There, according to deputy campaign manager Anita Bonds, Barry's "street dude" black militant image still lingers - to his detriment. "They want to make sure he carries himself with dignity, with polish," said Bonds. "They don't want him to embarrass them."

One of Barry's tenacious community organizers, Shepherd park resident Lilian Sedgwick, filters through a crowd pinpointing undecideds and asking them what they would like to hear Barry talk about. School teacher Sedgwick, vice chairman of the D.C. Democratic State Committee and one of three oc-chairman of Barry's campaign, then passes the information to Barry before he speaks.

In Shepherd Park, Barry emphasizes his own educational achievements, a masters degree in chemistry and, in the same breath, attempts to play down his image as the city's spokesman for the underprivileged while voicing a commitment to improved education.

"Did you know," asked Barry rhetorically, "that we spend $49 million on our jail system for convicts and only $42 million on the University of D.C.? Under a barry administration these types of priorities would be turned around."

At that same gathering in the 1400 block of Iris Street NW, one converted Barry supporter said most of her friends in Shepherd Park would not give Barry a hearing because they still see him as "a street militant.

"It wasn't until I heard him speak" in Barry's first race for his at-large City Council seat in 1974 "that I changed my opinion," said the woman, a concert pianist, who declined to be identified. "You really have to hear him to have the image shaken."

Deliberately shedding his image as a militant while portraying himself as an informed politician, able to represent diverse constituencies, is a major Barry tactic. To bolster the new image, he brings up the public endorsement of him by Local 442 of the International Brotherhood of Police Officers, the collective bargaining agent for the city's police force, and the more recent endorsement of the city's Fraternal Order of Police Lodge I. a social club for local and federal police officers.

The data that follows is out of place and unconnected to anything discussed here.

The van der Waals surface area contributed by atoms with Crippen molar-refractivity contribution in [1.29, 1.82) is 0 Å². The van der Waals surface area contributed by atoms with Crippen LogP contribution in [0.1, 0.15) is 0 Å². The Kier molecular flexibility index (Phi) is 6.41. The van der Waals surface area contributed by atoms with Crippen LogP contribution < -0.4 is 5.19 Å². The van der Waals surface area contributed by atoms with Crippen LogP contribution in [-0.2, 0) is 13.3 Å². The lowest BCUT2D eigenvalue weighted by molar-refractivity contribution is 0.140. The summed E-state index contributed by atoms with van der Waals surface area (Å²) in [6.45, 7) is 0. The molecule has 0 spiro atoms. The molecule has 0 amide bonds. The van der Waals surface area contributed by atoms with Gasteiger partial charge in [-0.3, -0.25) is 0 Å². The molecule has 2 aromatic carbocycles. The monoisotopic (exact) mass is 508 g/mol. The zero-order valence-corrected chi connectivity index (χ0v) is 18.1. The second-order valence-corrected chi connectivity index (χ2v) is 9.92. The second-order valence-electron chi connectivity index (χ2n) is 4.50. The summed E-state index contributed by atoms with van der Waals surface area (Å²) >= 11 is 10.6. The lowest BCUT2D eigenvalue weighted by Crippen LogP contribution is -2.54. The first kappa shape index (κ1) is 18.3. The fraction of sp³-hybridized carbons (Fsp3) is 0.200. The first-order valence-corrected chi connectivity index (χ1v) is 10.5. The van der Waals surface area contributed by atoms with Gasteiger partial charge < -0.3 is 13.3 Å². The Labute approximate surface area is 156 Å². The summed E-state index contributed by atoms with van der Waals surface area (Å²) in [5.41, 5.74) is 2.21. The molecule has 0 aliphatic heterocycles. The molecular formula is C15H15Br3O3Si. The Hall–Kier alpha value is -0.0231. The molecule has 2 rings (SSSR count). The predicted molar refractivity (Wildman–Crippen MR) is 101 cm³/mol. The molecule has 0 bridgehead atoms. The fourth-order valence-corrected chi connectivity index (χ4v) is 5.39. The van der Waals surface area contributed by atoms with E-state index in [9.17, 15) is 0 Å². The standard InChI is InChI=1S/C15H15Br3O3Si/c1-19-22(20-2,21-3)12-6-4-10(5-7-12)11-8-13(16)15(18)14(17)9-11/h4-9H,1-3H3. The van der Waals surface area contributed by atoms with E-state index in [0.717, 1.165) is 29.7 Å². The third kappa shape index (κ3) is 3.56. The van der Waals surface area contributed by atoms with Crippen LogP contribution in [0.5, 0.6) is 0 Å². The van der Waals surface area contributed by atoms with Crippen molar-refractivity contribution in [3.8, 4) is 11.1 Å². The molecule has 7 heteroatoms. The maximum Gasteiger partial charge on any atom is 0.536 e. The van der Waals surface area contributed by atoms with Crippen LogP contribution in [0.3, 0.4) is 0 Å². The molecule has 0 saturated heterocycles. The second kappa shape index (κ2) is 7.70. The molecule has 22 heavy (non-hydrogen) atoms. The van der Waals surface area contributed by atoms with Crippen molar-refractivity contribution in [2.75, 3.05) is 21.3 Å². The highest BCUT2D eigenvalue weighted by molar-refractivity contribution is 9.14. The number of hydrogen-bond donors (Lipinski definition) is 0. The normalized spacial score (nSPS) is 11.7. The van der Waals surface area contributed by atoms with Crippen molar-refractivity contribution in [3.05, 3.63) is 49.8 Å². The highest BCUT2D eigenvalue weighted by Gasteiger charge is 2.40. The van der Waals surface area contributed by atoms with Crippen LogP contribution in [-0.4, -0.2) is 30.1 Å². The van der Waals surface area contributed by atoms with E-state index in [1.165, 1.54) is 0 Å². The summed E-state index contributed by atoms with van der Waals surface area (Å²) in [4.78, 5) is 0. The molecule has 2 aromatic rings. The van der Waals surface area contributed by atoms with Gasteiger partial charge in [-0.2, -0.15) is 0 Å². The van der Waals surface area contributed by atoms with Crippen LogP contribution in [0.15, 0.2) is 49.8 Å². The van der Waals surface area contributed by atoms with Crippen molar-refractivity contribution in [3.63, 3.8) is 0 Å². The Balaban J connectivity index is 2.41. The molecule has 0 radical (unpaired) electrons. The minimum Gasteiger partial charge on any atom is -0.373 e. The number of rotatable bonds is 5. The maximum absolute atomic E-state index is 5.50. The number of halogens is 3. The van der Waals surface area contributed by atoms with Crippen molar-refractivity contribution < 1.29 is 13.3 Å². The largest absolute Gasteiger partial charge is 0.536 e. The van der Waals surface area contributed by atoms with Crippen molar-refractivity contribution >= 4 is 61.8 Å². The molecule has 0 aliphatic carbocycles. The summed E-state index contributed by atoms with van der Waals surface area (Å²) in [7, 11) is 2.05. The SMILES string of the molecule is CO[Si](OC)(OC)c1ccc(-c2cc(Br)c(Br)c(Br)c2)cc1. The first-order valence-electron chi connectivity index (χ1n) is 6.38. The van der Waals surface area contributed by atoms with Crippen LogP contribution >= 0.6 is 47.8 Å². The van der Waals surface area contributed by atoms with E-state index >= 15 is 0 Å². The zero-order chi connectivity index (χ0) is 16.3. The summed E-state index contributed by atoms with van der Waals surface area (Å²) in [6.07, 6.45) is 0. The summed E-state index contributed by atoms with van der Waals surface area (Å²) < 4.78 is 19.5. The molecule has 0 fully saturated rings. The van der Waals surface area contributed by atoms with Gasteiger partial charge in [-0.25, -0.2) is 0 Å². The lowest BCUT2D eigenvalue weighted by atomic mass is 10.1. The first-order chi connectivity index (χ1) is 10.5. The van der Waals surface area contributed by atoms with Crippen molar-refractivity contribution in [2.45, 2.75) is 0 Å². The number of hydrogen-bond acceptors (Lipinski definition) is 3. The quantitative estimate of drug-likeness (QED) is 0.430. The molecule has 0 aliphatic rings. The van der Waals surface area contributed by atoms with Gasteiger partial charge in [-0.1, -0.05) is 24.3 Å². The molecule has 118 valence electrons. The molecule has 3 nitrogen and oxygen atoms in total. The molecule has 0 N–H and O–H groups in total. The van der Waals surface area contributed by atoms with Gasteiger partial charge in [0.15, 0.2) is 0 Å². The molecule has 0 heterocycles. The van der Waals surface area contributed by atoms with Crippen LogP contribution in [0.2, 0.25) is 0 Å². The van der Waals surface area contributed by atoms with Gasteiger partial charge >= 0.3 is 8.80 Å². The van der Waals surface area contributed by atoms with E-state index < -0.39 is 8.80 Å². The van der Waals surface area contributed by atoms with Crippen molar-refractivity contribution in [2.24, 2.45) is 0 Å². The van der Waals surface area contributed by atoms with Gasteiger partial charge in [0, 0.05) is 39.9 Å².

Aside from the public relations value of such endorsements, Barry said, the telling bottom line in his campaign for the mayor's seat is community organizations.

"I've attracted the working leadership" of the city's Democratic committee, said Barry, "the only poeple who beat the bushes. I think I have the best organization" compared to Tucker or Washington, he added.

Barry still goes over to upper-income areas west of Rock Creek Park for fund-raisers and experts to do as well at smiliar affairs among while supporters in the areas of Adams-Morgan where significant numbers of middle-income whites have moved. His campaign staffers said Barry has begun to do as equally well at fund-raisers held among middle-income blacks in Shepherd Park and Southwest.

Some of Barry's strongest areas of support "are in new neighborhoods where you have a lot of housing renovation, new, younger people moving in," such as Adams Morgan, according to deputy campaign manager Bonds.

In his numerous personal appearances Barry sign up volunteer neighborhood workers and collects small contributions for his "struggling" funds raising efforts, said Donaldson. Barry has collected $160,000 of a projected $220,000 campaign chest compared to $180,000 of a $200,000 ceiling for Tucker. The mayor has raised $100,000, one of his fund raisers said.

During a meet-the-candidate gathering in Southwest Washington's fashionable Waterside Tower recently, Barry mentioned the Waterside Mall, Southwest's shopping center.